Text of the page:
337

Power supply expansion and the nuclear option in Poland  

SciTech Connect

Poland is in the process of liberalizing and modernizing its electric power system. Given its heavy reliance on coal and a consequent history of often severe environmental externalities associated with power production, the nature of capacity expansion in Poland has important environmental and social implications. To better understand capacity expansion in Poland, we constructed a data set of the Polish power sector for use with the Elfin capacity expansion planning model. Using Elfin, we derived four scenarios and several sensitivities for new generating capacity construction. These scenarios simulate choices among several generic generating technologies made to achieve the lowest overall net present cost of operating the power system through 2015. We find that natural gas is a highly desirable fuel for future power generation in Poland, but primarily as a peaking resource. As the current system is inflexible and peaking capacity appears to be the most pressing need, this result is not surprising. However, when nuclear power is included as a generation option, natural gas is less desirable than the Polish Power Grid Company (PPGCo) has suggested, and, despite the PPGCo`s claims to the contrary, nuclear power cannot be ruled out in Poland on economic grounds alone. In the unconstrained Elfin scenarios, using PPGCo assumptions, nuclear power is attractive, especially after 2010. The attractiveness of nuclear generation proves sensitive to certain input variables, however, notably fixed operating and maintenance cost, and possible carbon taxes. Moreover, we find that the effectiveness of conservation efforts designed to reduce airborne emissions is limited under scenarios in which nuclear generation is adopted. 23 refs., 11 figs., 5 tabs.

Marnay, C.; Pickle, S.

1997-06-01T23:59:59.000Z

338

How many nuclear power plants are in the U.S. and where are they ...  

U.S. Energy Information Administration (EIA)

How many nuclear power plants are in the U.S. and where are they located? There are currently 65 commercially operating nuclear power plants with 104 nuclear reactors ...

339

Radionuclides in United States commercial nuclear power reactors  

SciTech Connect

In the next ten to twenty years, many of the commercial nuclear power reactors in the United States will be reaching their projected lifetime of forty years. As these power plants are decommissioned, it seems prudent to consider the recycling of structural materials such as stainless steel. Some of these materials and components have become radioactive through either nuclear activation of the elements within the components or surface contamination with radioactivity form the operational activities. In order to understand the problems associated with recycling stainless steel from decommissioned nuclear power reactors, it is necessary to have information on the radionuclides expected on or in the contaminated materials. A study has been conducted of radionuclide contamination information that is available for commercial nuclear power reactors in the United States. There are two types of nuclear power reactors in commercial use in the United States, pressurized water reactors (PWRs) and boiling water reactors (BWRs). Before presenting radionuclide activities information, a brief discussion is given on the major components and operational differences for the PWRs and BWRs. Radionuclide contamination information is presented from 11 PWRs and over 8 BWRs. These data include both the radionuclides within the circulating reactor coolant water as well as radionuclide contamination on and within component parts.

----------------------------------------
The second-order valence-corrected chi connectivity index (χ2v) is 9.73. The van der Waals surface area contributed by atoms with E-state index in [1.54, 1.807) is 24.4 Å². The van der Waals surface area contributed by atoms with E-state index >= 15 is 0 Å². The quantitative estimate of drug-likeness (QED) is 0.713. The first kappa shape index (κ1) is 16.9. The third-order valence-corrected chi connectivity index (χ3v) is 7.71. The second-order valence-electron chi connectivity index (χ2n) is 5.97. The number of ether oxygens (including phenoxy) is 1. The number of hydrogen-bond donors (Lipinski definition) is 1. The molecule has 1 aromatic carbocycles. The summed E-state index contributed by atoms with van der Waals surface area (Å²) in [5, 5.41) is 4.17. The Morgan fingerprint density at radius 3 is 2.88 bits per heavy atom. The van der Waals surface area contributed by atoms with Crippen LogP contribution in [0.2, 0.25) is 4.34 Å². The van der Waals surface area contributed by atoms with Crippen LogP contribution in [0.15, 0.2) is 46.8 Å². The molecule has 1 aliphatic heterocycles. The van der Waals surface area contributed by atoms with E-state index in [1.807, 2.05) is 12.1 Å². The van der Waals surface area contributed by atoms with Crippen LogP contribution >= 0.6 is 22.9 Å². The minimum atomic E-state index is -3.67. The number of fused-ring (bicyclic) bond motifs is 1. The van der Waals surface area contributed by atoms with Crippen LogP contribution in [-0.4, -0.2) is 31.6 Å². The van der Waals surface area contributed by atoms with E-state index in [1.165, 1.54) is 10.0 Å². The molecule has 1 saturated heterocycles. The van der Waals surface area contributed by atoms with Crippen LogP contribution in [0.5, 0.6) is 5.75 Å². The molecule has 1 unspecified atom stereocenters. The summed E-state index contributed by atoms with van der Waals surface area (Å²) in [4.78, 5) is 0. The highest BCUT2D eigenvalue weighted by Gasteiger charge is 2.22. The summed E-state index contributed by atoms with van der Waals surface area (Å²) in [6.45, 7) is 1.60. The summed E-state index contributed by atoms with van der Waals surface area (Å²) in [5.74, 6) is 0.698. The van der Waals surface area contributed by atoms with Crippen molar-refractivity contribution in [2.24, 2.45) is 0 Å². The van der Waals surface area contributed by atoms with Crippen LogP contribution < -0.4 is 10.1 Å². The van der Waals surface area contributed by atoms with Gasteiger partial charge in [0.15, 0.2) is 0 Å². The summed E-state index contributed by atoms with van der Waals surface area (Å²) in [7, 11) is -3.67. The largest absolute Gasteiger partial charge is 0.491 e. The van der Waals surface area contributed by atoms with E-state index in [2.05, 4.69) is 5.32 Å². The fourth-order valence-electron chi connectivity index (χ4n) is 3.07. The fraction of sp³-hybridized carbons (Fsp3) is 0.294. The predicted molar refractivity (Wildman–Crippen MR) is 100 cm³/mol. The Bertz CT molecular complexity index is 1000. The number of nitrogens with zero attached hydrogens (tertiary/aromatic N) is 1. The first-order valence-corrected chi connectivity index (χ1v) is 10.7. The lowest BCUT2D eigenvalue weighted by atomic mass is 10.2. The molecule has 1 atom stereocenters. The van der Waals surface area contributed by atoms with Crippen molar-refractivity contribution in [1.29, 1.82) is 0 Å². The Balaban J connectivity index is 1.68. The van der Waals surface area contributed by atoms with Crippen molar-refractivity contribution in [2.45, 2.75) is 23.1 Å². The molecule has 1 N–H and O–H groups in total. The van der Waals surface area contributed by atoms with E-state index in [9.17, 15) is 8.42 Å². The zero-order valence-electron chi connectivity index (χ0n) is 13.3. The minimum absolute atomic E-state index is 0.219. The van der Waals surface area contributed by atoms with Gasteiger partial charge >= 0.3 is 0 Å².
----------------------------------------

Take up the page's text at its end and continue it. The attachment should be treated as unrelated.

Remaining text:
Bechtold, T.E. [ed.] [Westinghouse Idaho Nuclear Co., Inc., Idaho Falls, ID (United States); Dyer, N.C. [Oregon Graduate Inst. of Science and Technology, Beaverton, OR (United States)

1994-01-01T23:59:59.000Z

340

Economic analysis of nuclear power reactor dissemination to less developed nations with implications for nuclear proliferation  

SciTech Connect

An economic model is applied to the transfer of nuclear-power reactors from industrialized nations to the less developed nations. The model includes demand and supply factors and predicts the success of US nonproliferation positions and policies. It is concluded that economic forces dominate the transfer of power reactors to less developed nations. Our study shows that attempts to either restrict or promote the spread of nuclear-power technology by ignoring natural economic incentives would have only limited effect. If US policy is too restrictive, less developed nations will seek other suppliers and thereby lower US Influence substantially. Allowing less developed nations to develop nuclear-power technology as dictated by economic forces will result in a modest rate of transfer that should comply with nuclear-proliferation objectives.

Gustavson, R.L.; Howard, J.S. II

1979-09-01T23:59:59.000Z

Note: This page contains sample records for the topic "nuclear power worldwide" from the National Library of EnergyBeta (NLEBeta).
While these samples are representative of the content of NLEBeta,
they are not comprehensive nor are they the most current set.
We encourage you to perform a real-time search of NLEBeta
to obtain the most current and comprehensive results.


341

The potential for a nuclear renaissance : the development of nuclear power under climate change mitigation policies  

E-Print Network (OSTI)